We replicated our main findings across five distinct data sets (612 people participated in our task in total), and our main experiment (including 235 people) was pre-registered on Open Science Framework. All data and analysis codes to reproduce our findings are publicly available2.

You might ask yourself why the bias is in the inverse direction. Why don’t participants infer that if the pasta wasn’t tasty, the salad wouldn’t be either? Indeed, previous research has shown that value can be directly transferred between random objects that became associated3. What makes our study different is the process by which the association is formed. We ask people to make a decision and deliberate about it. To do so, people compare the options and create a contrast between them. Our work suggests that this comparative nature stays after the decision is made and may be the basis for the inverse association between choice options.

The idea that people continue to contrast choice options resonates with previous studies. For example, studies that assess memory biases following choices4–6, have found that people tend to better remember and learn the positive aspects of their chosen options and the negative aspects of their unchosen options, thus increasing the contrast of value between the options. A similar tendency is seen in studies that assess changes in preferences as a function of choices7–9. The typical finding is that after making a choice – even without any feedback on the choice – people tend to increase the value of chosen options and to decrease the value of unchosen options. Our work builds upon these studies and extends them to show how the value of an unchosen option changes as a function of the chosen option’s outcome.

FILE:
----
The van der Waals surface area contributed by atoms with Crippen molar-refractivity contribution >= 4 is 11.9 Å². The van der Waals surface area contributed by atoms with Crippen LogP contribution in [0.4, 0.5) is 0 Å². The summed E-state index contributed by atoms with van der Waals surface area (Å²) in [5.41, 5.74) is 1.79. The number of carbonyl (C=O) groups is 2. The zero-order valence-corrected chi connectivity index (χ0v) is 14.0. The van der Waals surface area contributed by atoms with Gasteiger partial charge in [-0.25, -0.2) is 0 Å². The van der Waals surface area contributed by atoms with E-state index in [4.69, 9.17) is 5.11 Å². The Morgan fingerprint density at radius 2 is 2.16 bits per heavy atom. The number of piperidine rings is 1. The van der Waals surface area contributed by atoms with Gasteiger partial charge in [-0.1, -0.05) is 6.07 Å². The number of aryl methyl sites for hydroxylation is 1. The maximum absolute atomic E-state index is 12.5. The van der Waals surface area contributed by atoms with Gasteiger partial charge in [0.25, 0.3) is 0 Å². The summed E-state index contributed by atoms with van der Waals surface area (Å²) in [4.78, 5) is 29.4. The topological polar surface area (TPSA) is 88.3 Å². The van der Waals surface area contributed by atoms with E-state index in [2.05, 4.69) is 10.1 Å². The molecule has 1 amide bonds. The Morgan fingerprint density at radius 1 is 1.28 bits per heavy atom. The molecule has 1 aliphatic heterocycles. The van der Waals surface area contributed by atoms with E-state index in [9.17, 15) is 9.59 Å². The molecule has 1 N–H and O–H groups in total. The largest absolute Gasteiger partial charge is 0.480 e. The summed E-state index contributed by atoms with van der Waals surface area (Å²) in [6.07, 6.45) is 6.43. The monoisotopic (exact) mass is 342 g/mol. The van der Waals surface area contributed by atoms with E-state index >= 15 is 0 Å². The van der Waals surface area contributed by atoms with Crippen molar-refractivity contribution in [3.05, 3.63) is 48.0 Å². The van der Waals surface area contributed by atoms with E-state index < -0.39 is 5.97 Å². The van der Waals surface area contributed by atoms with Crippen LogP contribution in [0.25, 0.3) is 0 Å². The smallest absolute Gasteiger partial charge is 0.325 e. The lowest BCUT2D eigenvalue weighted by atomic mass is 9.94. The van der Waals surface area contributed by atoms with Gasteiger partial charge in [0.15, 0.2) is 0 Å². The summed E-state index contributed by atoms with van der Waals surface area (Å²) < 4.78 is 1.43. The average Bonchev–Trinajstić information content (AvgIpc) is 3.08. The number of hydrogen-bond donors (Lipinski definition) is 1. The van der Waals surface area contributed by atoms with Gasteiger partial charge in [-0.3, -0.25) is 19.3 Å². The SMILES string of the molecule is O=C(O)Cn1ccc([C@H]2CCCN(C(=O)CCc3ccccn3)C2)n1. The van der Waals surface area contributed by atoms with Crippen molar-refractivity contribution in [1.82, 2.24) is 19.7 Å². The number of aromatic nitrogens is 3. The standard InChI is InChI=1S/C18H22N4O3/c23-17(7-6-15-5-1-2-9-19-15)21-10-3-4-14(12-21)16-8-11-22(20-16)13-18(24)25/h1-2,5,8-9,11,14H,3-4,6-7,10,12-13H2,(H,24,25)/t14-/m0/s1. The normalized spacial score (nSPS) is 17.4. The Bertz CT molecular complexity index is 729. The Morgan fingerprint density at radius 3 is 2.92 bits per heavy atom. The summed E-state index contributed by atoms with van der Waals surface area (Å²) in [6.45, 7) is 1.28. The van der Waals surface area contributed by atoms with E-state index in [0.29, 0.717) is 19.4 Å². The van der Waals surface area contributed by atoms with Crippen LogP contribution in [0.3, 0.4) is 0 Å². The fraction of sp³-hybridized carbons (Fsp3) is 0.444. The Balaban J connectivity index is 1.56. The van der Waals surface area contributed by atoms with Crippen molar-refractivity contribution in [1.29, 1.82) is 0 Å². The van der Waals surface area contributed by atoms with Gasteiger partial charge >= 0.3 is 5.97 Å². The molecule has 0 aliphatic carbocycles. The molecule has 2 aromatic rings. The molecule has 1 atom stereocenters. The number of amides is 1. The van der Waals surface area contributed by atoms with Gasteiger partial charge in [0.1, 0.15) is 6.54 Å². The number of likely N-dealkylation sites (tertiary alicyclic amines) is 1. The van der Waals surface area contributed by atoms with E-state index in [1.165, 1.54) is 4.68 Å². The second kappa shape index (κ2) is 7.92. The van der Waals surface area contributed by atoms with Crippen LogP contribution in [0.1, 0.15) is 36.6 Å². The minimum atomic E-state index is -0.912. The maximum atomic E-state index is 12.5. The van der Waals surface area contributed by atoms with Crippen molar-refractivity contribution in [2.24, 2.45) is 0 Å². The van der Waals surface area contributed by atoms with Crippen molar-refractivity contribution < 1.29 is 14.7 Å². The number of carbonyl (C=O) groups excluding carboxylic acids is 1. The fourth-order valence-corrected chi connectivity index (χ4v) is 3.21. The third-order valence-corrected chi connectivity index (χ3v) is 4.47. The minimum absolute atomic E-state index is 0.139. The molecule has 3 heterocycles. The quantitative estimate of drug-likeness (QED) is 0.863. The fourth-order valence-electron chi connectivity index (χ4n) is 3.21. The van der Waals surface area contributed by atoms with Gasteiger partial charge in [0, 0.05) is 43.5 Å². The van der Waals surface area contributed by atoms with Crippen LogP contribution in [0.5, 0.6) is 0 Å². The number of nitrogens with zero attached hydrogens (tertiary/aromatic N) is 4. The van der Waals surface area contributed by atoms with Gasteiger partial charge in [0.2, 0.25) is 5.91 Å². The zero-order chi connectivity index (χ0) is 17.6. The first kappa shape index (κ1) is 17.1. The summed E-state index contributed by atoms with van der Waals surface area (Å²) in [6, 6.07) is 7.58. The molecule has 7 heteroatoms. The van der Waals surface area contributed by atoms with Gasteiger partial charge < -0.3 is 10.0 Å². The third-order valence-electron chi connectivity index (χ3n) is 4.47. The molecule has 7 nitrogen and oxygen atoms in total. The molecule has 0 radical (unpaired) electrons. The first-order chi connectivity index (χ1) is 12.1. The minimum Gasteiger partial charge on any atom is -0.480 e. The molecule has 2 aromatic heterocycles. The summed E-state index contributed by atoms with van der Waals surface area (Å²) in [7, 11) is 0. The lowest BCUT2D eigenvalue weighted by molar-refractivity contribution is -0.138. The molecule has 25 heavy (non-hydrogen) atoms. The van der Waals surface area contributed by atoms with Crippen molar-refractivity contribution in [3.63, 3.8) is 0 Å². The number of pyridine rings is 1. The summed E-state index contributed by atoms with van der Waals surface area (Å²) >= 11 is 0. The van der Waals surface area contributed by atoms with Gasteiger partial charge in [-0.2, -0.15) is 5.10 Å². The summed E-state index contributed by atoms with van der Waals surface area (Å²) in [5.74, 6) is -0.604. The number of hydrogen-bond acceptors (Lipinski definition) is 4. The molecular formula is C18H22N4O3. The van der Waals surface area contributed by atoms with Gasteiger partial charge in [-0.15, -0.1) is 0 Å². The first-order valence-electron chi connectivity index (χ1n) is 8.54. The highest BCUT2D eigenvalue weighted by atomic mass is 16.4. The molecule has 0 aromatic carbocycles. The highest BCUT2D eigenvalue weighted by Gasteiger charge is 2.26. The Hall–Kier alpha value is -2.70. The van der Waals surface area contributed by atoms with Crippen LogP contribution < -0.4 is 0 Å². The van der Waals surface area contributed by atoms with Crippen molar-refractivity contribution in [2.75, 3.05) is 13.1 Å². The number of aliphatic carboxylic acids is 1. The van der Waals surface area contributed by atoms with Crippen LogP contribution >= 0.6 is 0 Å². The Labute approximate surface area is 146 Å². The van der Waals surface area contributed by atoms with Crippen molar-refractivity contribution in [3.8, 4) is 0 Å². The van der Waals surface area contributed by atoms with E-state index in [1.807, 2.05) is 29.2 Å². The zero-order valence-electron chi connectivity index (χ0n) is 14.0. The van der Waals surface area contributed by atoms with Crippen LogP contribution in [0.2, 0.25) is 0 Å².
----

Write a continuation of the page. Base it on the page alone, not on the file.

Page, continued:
Many questions still remain. Is the relationship between choice options reciprocal: Does learning about the option we passed over change the value of the option we chose? What are the neural mechanisms involved in creating the association between choice alternatives and using it for value transfer? Does value transfer occur during counterfactual thinking (such as thinking, “Hmph I should have chosen that salad!”)? What happens when the decision is not binary? We hope to explore these questions and others in the future.

Illustration by Matteo Farinella, Scientific Multimedia Producer at the Zuckerman Mind Brain Behavior Institute, Columbia University



  1. Sutton, R. S. & Barto, A. G. Introduction to reinforcement learning. 135, (MIT press Cambridge, 1998).
  2. Biderman, N. & Shohamy, D. Memory and Decision Making Interact to Shape the Value of Unchosen Options. GitHub (2021). doi:10.5281/zenodo.4926568
  3. Wimmer, G. E. & Shohamy, D. Preference by association: How memory mechanisms in the hippocampus bias decisions. Science. 338, 270–273 (2012).
  4. Palminteri, S., Lefebvre, G., Kilford, E. J. & Blakemore, S. J. Confirmation bias in human reinforcement learning: Evidence from counterfactual feedback processing. PLoS Comput. Biol. 13, e1005684 (2017).
  5. Mather, M., Shafir, E. & Johnson, M. K. Misremembrance of options past: Source Monitoring and Choice. Psychol. Sci. 11, 132–138 (2000).
  6. Henkel, L. A. & Mather, M. Memory attributions for choices: How beliefs shape our memories. J. Mem. Lang. 57, 163–176 (2007).
  7. Sharot, T., Fleming, S. M., Yu, X., Koster, R. & Dolan, R. J. Is Choice-Induced Preference Change Long Lasting? Psychol. Sci. 23, 1123–1129 (2012).
  8. Festinger, L. Conflict, decision, and dissonance. (Stanford University Press, Stanford CA, 1964).
  9. Bem, D. J. Self-perception: An alternative interpretation of cognitive dissonance phenomena. Psychol. Rev. 74, 183 (1967).